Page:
The Museum of Aveiro is housed in the old Convent of Jesus of the female Dominican Order. This convent, one of the most ancient convents in Aveiro, dates back to the 2nd half of the 15th century. It was founded by D. Brites Leitão and D. Mécia Pereira. The Princess D. Joana, daughter of the King D. Afonso V, entered this house in 1472, leading a saint life. Therefore in 1693 she was beatified. The Convent became famous mostly because of the presence of Princess Saint Joana and her religious cult.
From the 16th to the 18th century the building underwent several works of enlargement, improvement and artistic enrichment. The 19th century was characterised by liberal ideals, thus deeply influencing religious life. In 1834 a decree issued by Minister Joaquim António de Aguiar rules the extinction of religious orders in the kingdom and it was immediately applied in male convents, where female seclusion was permitted until the last nun died. Therefore, seclusion ruled in the Convent of Jesus until 1874.
In 1882, the building was given to the Third Dominican Order that converted it in the College of Saint Joanna. In 1910 with the implementation of the Republic and the growth of religious intolerance, the community of the College of Saint Joana was dissolved. In the same year the Monastery was closed and the Church of Jesus was classified National Monument. The Aveiro Museum was housed in the Convent of Jesus in 1911.
The Museum of Aveiro presents a visit circuit with two different parts that complement each other: the monumental route and the permanent exhibition.
On the ground floor you can see the low choir with the tomb of Princess Saint Joanna; the Church of Jesus; the cloister with its chapels; the chapter room and the refectory.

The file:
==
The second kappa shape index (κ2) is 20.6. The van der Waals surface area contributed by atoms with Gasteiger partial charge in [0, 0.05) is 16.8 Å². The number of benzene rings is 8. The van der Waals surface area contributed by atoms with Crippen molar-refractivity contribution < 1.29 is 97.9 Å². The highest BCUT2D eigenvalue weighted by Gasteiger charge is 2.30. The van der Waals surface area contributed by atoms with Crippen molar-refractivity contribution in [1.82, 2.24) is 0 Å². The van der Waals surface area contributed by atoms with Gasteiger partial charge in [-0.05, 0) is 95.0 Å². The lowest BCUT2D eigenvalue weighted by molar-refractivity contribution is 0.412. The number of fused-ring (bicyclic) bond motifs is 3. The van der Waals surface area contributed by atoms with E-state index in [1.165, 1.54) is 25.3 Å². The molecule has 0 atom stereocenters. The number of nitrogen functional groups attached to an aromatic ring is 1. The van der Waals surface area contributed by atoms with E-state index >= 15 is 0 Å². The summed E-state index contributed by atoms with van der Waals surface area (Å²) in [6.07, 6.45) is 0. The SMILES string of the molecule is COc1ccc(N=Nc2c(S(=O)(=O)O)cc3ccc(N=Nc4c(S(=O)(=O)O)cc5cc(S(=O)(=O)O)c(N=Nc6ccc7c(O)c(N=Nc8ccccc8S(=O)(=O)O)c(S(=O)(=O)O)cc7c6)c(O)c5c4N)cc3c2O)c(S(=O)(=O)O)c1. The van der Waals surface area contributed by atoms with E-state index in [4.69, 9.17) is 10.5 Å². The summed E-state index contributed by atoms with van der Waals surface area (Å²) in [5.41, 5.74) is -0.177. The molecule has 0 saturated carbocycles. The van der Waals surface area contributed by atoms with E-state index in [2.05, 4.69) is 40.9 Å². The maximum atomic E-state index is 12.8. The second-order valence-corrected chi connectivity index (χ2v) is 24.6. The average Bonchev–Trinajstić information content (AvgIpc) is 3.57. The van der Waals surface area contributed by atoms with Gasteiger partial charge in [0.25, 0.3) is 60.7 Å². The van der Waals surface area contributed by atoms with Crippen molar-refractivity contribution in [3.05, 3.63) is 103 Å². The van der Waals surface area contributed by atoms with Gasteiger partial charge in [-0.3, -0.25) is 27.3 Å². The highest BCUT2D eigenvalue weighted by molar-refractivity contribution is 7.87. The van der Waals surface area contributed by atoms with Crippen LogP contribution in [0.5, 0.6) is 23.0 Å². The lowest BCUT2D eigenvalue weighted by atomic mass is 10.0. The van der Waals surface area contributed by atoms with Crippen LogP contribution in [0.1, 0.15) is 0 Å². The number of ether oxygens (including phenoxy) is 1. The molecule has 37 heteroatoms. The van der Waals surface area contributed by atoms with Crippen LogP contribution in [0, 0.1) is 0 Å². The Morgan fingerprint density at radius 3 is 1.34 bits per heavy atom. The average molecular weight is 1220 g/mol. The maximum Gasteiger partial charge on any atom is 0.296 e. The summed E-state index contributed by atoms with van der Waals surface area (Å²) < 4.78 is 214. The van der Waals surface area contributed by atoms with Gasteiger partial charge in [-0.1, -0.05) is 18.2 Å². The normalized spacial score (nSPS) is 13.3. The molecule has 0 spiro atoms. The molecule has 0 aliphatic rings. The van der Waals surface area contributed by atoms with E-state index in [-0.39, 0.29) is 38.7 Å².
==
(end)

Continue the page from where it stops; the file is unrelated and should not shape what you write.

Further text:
Worth mentioning is the Church of Jesus, decorated with sumptuous golden woodwork along with Portuguese “azulejos” (hand-painted decorative tiles). This church is an exquisite example of exuberant baroque decoration.
The main chapel was designed by the engravers and sculptors António Gomes and José Correia and by the painter Manuel Ferreira e Sousa.
The inner choir containing the tomb of Princess Joanna is a masterpiece of Baroque art in multicoloured marble with sculptured elements influenced by the Italian taste, created by the Royal architect João Antunes.
The cloister dating back to the late 15th century and 16th century and the refectory with its graceful reading tribune and walls covered by tiles are also worth highlighting.
On the upper floor the cloister leads to the high choir and the contiguous devotion chapels. The permanent exhibition room has two remains of the former convent: the Crafts’Room and the Chapel of Senhor dos Passos.
You can visit this museum which holds a significant collection of paintings, sculptures, tally, tile and jewels. At the same time, you can go through its silent Dominican rooms, amid the arcades of the cloister, see the colour contrast in the church altars or the solemn stones at the dormitory.
Tuesday to Sunday: 10:00 – 18:00
Closes on Mondays, Christmas Day, New Year, Easter and on May 1st.